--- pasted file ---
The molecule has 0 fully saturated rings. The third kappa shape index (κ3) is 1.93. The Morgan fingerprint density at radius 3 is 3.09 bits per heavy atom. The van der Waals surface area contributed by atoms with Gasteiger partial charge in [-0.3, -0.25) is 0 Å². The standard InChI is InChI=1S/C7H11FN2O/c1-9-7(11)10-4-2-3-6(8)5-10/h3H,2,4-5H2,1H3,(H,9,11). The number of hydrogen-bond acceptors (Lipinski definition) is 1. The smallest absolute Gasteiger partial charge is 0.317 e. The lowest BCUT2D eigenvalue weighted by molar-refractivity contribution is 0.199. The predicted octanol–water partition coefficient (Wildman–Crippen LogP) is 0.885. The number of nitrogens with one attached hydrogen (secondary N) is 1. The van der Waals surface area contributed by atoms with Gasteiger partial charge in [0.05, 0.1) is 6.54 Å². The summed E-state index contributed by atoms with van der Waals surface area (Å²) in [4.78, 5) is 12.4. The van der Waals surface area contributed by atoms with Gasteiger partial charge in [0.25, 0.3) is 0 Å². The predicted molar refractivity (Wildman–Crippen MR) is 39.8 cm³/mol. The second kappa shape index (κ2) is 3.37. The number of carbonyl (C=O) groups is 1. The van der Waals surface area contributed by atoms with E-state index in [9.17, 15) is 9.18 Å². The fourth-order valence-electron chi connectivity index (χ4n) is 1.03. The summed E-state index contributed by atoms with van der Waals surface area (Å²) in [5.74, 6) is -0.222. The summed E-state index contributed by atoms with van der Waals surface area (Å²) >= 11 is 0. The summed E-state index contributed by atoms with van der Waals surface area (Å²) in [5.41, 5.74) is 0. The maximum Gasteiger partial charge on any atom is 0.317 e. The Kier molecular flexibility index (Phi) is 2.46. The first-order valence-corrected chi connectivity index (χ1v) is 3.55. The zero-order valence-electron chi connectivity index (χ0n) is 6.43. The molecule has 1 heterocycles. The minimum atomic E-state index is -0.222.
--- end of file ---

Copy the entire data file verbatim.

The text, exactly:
The molecule has 0 fully saturated rings. The third kappa shape index (κ3) is 1.93. The Morgan fingerprint density at radius 3 is 3.09 bits per heavy atom. The van der Waals surface area contributed by atoms with Gasteiger partial charge in [-0.3, -0.25) is 0 Å². The standard InChI is InChI=1S/C7H11FN2O/c1-9-7(11)10-4-2-3-6(8)5-10/h3H,2,4-5H2,1H3,(H,9,11). The number of hydrogen-bond acceptors (Lipinski definition) is 1. The smallest absolute Gasteiger partial charge is 0.317 e. The lowest BCUT2D eigenvalue weighted by molar-refractivity contribution is 0.199. The predicted octanol–water partition coefficient (Wildman–Crippen LogP) is 0.885. The number of nitrogens with one attached hydrogen (secondary N) is 1. The van der Waals surface area contributed by atoms with Gasteiger partial charge in [0.05, 0.1) is 6.54 Å². The summed E-state index contributed by atoms with van der Waals surface area (Å²) in [4.78, 5) is 12.4. The van der Waals surface area contributed by atoms with Gasteiger partial charge in [0.25, 0.3) is 0 Å². The predicted molar refractivity (Wildman–Crippen MR) is 39.8 cm³/mol. The second kappa shape index (κ2) is 3.37. The number of carbonyl (C=O) groups is 1. The van der Waals surface area contributed by atoms with E-state index in [9.17, 15) is 9.18 Å². The fourth-order valence-electron chi connectivity index (χ4n) is 1.03. The summed E-state index contributed by atoms with van der Waals surface area (Å²) in [5.74, 6) is -0.222. The summed E-state index contributed by atoms with van der Waals surface area (Å²) >= 11 is 0. The summed E-state index contributed by atoms with van der Waals surface area (Å²) in [5.41, 5.74) is 0. The maximum Gasteiger partial charge on any atom is 0.317 e. The Kier molecular flexibility index (Phi) is 2.46. The first-order valence-corrected chi connectivity index (χ1v) is 3.55. The zero-order valence-electron chi connectivity index (χ0n) is 6.43. The molecule has 1 heterocycles. The minimum atomic E-state index is -0.222.